While I can’t speak for Kaite, maybe the reason we’ve been bad about keeping our posts regular is books like this. While it is by no means a difficult read, at 850 pages Outlander can’t be considered a “light” read. Alas, I did finish it! And not just that – it kept my rapt attention the whole time.
Claire Randall is happily married and enjoying her second honeymoon in Scotland, when she accidently “falls through” a stone at Craigh na Dun (imagine a mini Stonehenge). Suddenly she finds herself in year 1743, more than 200 years in the past. Before she realizes what’s happened, she is taken from the stone formation, her one way of getting back. Thus, Claire is forced to take up life as an honourary (though suspect) member of the MacKenzie clan. Living in the bustling Castle Leoch, she uses her 20th-century nursing knowledge to become a physician in the dark ages of medicine. And who should keep getting hurt and needing her assistance other than the wreckelss Jamie Fraser? With his glistening brow, stiff upper lip and general gorgeousness, he clearly fits the compulsory criteria for Swoon-Worthy Male Lead.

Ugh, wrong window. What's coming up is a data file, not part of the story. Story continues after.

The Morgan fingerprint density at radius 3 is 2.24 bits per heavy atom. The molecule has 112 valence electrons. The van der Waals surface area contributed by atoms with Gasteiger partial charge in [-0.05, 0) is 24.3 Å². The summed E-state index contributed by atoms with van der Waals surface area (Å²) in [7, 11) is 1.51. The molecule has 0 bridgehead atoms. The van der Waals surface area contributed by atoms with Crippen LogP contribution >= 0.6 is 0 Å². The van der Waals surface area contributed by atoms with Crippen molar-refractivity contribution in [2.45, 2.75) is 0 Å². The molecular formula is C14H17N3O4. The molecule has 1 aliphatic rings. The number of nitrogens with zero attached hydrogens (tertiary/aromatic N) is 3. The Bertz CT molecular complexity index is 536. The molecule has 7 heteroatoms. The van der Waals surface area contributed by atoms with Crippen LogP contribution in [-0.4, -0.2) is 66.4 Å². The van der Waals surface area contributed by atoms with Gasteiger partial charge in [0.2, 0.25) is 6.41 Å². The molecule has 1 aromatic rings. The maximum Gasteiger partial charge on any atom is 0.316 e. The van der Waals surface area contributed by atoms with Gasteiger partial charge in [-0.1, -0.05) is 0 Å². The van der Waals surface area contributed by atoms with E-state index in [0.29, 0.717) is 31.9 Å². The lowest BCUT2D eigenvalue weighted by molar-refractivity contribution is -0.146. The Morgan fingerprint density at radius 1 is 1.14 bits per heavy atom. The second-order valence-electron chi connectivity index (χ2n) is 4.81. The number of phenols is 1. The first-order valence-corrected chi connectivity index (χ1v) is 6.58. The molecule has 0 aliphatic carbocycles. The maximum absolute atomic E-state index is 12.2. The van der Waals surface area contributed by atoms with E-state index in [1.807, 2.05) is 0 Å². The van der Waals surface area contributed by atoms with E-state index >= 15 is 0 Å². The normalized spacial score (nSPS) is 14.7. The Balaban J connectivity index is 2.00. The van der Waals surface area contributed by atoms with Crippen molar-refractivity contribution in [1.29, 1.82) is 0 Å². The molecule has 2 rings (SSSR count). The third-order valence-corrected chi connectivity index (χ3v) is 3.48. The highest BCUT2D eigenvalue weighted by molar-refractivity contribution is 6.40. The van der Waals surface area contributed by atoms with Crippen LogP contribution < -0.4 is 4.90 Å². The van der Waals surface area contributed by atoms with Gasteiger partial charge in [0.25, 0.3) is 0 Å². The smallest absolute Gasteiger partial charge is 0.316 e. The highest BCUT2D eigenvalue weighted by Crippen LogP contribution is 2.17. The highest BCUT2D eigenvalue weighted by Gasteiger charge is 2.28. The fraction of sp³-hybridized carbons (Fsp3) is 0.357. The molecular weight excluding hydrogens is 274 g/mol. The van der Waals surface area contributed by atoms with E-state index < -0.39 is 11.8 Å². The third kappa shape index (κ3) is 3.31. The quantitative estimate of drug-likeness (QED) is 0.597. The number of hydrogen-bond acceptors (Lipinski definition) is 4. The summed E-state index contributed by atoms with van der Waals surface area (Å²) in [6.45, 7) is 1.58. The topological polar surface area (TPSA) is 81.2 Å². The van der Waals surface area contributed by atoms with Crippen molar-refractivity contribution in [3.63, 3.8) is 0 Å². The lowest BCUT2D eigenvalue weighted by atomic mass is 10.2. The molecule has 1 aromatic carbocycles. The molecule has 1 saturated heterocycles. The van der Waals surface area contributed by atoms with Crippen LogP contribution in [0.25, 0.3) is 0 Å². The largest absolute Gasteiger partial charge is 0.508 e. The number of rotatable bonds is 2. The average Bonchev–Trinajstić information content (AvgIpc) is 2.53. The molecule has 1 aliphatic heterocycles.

Now Claire is forced to make the choice between finding her way back to Craig na Dun through treacherous lands and territorial clansmen, to a husband who was lost to her months ago, or to stay put and build a new life with Jamie. Other stuff happens, and her mind changes back and forth a few times. I won’t go into it, since this is a largely episodic, very plot-driven story with several potential spoilers.What I will say is that I enjoyed this book a lot, though I’m not sure I’ll attempt to continue on with the following six books. (Plus – good grief! – another one due out in 2013. Say, whatever happened to the classic Trilogy?) The interesting time-travel aspect of the story got a little lost in the middle, bogged down in favour of steamy love scenes, some of which were quite violent (not cool). That said, I’m really intrigued about the discussion that could come from the use of such scenes in a book that predates modern feminism in both its timelines. Written in 1991, Gabaldon could just have easily made her protagonist a bit more averse to such strictly paternalistic patterns as she’s wont to encounter in the 1700’s. Did she choose 1945 as the starting point for her tale, so as to highlight the classic boy-sweeps-girl-off-feet romantic formula? Would the romance aspect of the story have suffered if Claire was from 1990? Would the time-travel aspect then be more important? It’s hard to answer these questions. There are obviously a lot of avenues an author can take when they decide to write time-travel, and I actually can’t fault Gabaldon for the avenue she took. In the end, the romance found in Outlander simply showcases the ups and downs that go hand-in-hand with any epic – and true-to-life – love story. Swoon-worthy, indeed. For all things Outlander, click here.